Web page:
Game analytics is a vital tool set that allows developers to study the behaviours of their players. The more you understand about your audience, the easier it becomes to deliver a tangible game with reachable goals, in a challenging environment that players will want to engage with.
Developing a game is a huge time consuming process and people often tend to choose to spend it creating a new game level or boss encounter rather than sifting through an avalanche of numbers and statistics. At first, Game analytics can appear a little pointless and leave you feeling snowed under, but if you direct your attention to the right type of analytics, your game and its players will thank you for it.
As we are only human, we tend to be attracted to analytics that have a feel-good factor, warming our hearts and putting a smile on our faces. This egotistical human trait can give us a kind of selective hearing disorder, as we choose to ignore statistics that could potentially help to improve our product offering.
Game analytics are a completely straight talking set of tools, providing game developers with the good, bad and the ugly information about their game and its users. Although this data set will make no attempts to save face or protect your feelings, it will give you the necessary insights to identify areas of improvement and implement strategies that will boost player retention and monetisation.
- Vanity-Analytics provide that feel-good factor. They indicate how many players have downloaded your game, how many likes and followers your social media campaigns have received, and how many hits your website has racked up. However, none of this data is measurable as it doesn’t congregate into achieving goals. Although this data may boost your self-esteem, it will contribute very little towards to the success of your game.
- Actionable-Analytics indicate things such as where and why a player leaves your game. They allow you to make intelligent data driven decisions that will help to better your game and create a more user friendly experience. For example, by showing where and why your players have left, you can implement clear and precise actions to combat the issue. If your player is running out of resources, leaving them unable to complete a mission, you could introduce more pick-ups in that area, creating a much higher player momentum rate.
For game analytics to be remotely useful, they must deliver actions which will alter game design, monetization loops, social loops or individual player experience. By looking at basic data provided through vanity analytics, developers will not see how their players run through levels, which parts of their games are contributing to retention and how pinch points or blockers affect monetization.
Collecting This Data
By adding events to your game through the backend, you will be able to track every move your players make; how far they have progressed, how many are making it to particular levels and how many attempts were made to get past each one.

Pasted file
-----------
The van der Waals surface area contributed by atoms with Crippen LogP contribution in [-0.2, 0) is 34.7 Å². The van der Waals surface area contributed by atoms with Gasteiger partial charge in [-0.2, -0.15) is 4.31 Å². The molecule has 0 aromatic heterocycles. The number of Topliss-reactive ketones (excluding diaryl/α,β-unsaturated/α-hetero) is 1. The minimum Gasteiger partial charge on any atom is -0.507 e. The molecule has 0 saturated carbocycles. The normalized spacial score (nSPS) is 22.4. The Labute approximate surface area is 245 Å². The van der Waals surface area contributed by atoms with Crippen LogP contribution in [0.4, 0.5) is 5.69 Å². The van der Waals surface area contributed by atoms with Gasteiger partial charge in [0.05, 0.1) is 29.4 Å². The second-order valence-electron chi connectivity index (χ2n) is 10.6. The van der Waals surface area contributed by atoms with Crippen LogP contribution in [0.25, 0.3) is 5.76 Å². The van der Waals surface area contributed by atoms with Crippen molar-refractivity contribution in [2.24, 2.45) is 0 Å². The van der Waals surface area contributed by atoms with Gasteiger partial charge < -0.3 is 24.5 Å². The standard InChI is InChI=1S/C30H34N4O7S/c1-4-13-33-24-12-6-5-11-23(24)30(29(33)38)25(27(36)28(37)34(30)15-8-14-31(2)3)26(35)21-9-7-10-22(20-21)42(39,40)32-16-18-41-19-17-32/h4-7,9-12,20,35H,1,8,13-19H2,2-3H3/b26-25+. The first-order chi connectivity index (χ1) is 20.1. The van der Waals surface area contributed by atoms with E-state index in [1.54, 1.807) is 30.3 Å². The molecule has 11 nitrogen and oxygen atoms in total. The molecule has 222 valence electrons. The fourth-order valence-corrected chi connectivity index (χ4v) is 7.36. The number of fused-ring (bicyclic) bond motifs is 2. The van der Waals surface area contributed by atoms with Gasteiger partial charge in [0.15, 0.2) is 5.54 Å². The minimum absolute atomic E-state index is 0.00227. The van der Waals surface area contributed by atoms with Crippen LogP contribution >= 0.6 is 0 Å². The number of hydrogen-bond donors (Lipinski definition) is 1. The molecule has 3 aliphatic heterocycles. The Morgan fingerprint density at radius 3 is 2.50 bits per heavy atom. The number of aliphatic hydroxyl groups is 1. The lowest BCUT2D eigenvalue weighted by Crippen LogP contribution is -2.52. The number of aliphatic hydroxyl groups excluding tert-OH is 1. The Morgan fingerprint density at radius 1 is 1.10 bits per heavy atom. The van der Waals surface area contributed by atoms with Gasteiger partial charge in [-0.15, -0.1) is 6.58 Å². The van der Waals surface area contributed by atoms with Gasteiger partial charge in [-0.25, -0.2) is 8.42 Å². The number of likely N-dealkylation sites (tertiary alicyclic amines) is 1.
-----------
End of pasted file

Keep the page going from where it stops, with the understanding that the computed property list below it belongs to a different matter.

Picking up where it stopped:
To prevent developers from having to make a sacrifice in design to assign time to integrating game analytics, the GameSparks platform has a host of analytics readily available for developers to take advantage of. You can easily track player retention rates, average session duration and also geographically locate your players. All of the analytics on offer are customisable and (if time permits) you could also use other development resources to track your player’s data, giving you the ability to predict their every move and pre-empt any loses.
Using this Data in your Game
The design process is iterative. If you are creating a GaaSy (Game-as-a-service), you are continually tweaking your work, fine-tuning it to match the needs of your players. Having game analytics readily available allows developers to expertly process information and make highly informed decisions to alter precise design aspects that will increase player retention rates and the lifetime value of your game.
For example, by implementing a predictive model you can understand the likelihood of early enthusiasts turning into paying players; and at what stage of their game playing lifecycle they’re most likely to convert. you may notice an emerging trend suggesting that a significant amount of your active players are dropping off when they reach certain difficulty level, or that a certain area of your map is killing off a dangerous amount of your users. Once something like this is detected, developers can react accordingly. Sending in-game messages with promotions and offers could then be sent to encourage the conversion.
Without game analytics a developer would be scrambling around in the dark. Randomly changing the design of their game in the hope that something will boost ARPU or draw their players back. Not only does this sound like a huge waste of time, but it would also induce a stress related heart attack to game developers across the globe.
Although reading vanity-analytics may be good for a short term confidence boost after a hard morning in the office, actionable-analytics provide a more beneficial long term alternative, helping to sort out pitfalls within your game that are causing you sleepless nights.
Analytics are a fundamental part of game development and management, suggesting the requirements necessary to make improvements that will optimise your game. By ignoring actionable analytics you could lose valuable insights into the behaviours of your players, letting your game fall short of the app store feature that all developers crave.